There’s a sickness, a blight if you will, that occurs every year in the Gulf of Mexico. In Florida, it happens every summer, but on the Gulf Coast cities of Texas, like Houston, it can be found anytime from August through February. In scientific terms, the poison is referred to as a Harmful Algal Bloom, a naturally-occurring, higher-than-normal concentration of the microscopic algae Karenia Brevis – an organism that produces a toxin deadly to the central nervous system of fish, paralyzing them, resulting in untold amounts of dead aquatic wildlife washing up on Gulf beaches, the ocean beyond discolored into an unsightly violet. In layman’s terms, it’s simply called the Red tide.On Tuesday night, the visiting Houston Astros got a full taste of this Harmful Agal Bloom when they entered Citizens Bank Park and ran into the buzz saw that is the Philadelphia Phillies and their swarming, raucous, hometown crowd. The Astros came to Philadelphia with their heads held high, fresh off a Game 2 win, only to find themselves down and out at night’s end, on the wrong end of an ungainly 7-0 defeat. Houston had their most proven postseason pitcher, Lance McCullers on the mound. They had the momentum, they had everything to win, a chance to turn the World Series on its head with a win on the road. So what gave? The atmosphere. An examination of the two contrasting crowds and Minute Maid and Citizens Bank Parks, respectively, is all one needs to understand the driving force behind the Phillies momentum on Tuesday night. In Houston, one can find a passionate, yet respectful fanbase, bottled in by the unsightly dome atop their stadium, filled with well-meaning individuals, impassioned sure, but lacking a certain depth to their cumulative emotion. The World Series is nothing new to them. For the crowd in South Philly, however, there is nothing else. For the 45,600 tonight is all there is, is all that there ever could be, all that ever was. We don’t know when we’ll be back and at this moment it doesn’t matter, nothing else matters but the next pitch, the next out, the next chance at the ultimate victory. We are a people alight, a teeming bloom of red organisms, the fervor within growing exponentially with each crack of the bat, with each Phillies’ home run that disappears into the sea of red rally towels. A Red tide, charging forth with victory in our eyes, the fire within still burning, stronger than ever now. Tonight, we face our biggest test, with our pitcher, Aaron Nola, who has the most to prove on the mound. You better believe we’ll show up.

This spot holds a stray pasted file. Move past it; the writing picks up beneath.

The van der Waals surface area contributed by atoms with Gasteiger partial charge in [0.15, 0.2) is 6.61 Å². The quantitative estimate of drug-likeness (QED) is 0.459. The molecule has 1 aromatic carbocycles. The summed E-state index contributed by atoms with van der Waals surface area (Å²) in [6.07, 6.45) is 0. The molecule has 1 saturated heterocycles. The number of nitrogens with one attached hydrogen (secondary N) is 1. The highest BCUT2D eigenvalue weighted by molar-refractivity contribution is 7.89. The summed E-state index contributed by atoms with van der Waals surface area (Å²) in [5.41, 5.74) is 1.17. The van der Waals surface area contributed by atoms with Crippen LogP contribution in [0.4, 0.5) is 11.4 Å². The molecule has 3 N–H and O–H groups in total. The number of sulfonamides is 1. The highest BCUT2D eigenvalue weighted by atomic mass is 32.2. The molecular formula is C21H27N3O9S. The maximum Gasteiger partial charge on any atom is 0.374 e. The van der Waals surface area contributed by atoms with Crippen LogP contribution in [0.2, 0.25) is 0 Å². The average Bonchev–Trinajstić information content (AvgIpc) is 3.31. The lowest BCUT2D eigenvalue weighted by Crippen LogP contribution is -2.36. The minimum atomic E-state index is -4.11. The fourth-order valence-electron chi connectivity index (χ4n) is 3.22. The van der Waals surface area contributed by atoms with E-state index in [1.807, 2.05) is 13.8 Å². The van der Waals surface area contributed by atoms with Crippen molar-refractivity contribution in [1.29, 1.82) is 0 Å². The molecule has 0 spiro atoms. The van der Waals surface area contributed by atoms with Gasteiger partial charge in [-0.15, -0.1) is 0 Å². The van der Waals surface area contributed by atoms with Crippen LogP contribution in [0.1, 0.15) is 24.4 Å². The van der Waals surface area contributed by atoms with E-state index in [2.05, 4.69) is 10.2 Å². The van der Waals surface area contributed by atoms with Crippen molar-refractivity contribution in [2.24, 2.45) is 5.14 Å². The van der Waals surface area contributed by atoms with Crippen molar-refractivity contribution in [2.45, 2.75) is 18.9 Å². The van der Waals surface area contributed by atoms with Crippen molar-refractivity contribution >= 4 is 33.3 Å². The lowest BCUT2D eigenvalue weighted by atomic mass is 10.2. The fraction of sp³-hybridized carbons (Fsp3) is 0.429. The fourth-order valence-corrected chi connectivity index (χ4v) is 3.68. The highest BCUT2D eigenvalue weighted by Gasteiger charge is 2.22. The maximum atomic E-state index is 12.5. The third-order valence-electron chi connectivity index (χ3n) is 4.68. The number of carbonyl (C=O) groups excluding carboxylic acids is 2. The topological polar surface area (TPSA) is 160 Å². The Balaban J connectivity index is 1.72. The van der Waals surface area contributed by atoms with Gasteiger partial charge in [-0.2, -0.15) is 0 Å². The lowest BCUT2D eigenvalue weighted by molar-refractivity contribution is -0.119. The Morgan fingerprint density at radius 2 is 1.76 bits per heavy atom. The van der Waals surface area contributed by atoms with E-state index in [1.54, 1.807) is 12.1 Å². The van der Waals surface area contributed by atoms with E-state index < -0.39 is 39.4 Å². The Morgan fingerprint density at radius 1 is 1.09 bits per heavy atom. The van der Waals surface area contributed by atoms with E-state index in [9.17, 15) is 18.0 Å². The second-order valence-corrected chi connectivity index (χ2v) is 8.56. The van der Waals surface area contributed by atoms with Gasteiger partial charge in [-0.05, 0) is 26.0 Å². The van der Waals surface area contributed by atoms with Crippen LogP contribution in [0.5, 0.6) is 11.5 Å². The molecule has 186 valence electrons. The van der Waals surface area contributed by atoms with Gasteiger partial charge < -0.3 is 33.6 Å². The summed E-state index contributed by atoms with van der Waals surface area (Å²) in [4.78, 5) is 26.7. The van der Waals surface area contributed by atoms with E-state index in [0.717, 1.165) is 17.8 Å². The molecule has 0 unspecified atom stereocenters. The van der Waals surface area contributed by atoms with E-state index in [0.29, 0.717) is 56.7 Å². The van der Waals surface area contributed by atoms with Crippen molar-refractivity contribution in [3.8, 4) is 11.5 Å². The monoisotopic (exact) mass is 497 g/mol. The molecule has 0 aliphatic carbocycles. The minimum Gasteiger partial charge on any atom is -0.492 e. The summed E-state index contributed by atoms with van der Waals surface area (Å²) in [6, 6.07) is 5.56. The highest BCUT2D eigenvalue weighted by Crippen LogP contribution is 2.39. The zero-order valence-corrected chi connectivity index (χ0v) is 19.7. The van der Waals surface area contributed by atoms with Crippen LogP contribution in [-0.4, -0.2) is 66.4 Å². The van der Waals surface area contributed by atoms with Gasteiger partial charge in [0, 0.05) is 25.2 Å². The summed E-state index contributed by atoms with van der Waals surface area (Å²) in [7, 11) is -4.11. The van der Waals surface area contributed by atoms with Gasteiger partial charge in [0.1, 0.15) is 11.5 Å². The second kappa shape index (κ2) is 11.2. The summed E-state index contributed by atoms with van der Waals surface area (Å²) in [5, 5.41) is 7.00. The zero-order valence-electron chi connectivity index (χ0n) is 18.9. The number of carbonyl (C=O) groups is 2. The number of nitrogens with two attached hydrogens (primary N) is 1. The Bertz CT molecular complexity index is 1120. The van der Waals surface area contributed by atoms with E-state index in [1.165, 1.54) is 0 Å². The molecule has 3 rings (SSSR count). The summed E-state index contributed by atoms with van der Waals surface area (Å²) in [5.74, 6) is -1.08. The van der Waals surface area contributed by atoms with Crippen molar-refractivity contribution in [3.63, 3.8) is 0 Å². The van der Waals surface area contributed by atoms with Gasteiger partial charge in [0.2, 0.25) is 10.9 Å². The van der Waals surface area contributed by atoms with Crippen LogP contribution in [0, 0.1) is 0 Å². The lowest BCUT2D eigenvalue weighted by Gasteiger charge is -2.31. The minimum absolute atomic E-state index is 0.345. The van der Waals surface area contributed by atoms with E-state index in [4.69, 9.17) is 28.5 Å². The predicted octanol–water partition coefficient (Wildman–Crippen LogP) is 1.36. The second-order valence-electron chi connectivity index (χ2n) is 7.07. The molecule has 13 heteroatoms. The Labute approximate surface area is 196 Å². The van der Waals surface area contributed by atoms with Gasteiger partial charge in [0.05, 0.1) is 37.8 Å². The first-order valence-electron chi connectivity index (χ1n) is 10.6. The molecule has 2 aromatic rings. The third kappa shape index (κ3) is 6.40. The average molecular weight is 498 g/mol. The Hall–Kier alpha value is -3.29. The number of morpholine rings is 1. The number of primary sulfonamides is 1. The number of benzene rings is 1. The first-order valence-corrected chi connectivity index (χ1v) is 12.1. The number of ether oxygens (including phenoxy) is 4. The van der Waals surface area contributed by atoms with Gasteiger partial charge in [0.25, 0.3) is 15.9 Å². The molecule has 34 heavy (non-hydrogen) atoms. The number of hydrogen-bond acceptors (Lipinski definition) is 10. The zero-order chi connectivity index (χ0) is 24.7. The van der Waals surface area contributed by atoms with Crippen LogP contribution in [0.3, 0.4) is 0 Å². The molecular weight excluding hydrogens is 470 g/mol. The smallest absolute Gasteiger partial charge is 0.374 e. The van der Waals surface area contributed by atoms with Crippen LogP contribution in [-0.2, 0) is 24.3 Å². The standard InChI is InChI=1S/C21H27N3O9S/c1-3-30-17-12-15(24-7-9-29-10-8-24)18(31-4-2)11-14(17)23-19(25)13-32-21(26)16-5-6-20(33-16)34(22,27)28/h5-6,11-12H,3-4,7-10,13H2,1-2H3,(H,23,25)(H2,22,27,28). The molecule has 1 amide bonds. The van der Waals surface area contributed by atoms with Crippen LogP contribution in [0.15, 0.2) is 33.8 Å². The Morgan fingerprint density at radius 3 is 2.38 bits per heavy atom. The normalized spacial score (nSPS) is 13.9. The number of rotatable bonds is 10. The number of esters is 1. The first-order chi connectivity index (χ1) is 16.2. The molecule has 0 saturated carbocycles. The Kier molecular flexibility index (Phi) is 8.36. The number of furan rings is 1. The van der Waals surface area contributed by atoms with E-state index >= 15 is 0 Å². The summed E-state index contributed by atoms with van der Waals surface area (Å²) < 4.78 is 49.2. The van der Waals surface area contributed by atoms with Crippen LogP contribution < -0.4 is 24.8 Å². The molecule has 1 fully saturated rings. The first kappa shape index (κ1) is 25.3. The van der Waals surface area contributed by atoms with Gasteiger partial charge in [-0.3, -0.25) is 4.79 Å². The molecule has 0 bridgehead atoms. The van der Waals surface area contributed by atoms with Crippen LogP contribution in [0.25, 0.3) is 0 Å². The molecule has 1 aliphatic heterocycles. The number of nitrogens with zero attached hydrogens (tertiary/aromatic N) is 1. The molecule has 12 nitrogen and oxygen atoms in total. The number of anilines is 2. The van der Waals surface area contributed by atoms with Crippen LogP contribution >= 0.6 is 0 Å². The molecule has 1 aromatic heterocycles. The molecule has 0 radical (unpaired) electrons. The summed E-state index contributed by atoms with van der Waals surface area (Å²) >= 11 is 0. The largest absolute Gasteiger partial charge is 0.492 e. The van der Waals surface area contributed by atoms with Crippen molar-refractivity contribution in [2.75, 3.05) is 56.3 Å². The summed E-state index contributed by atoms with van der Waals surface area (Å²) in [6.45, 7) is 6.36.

Featured Image: Doug Mills / The New York Times

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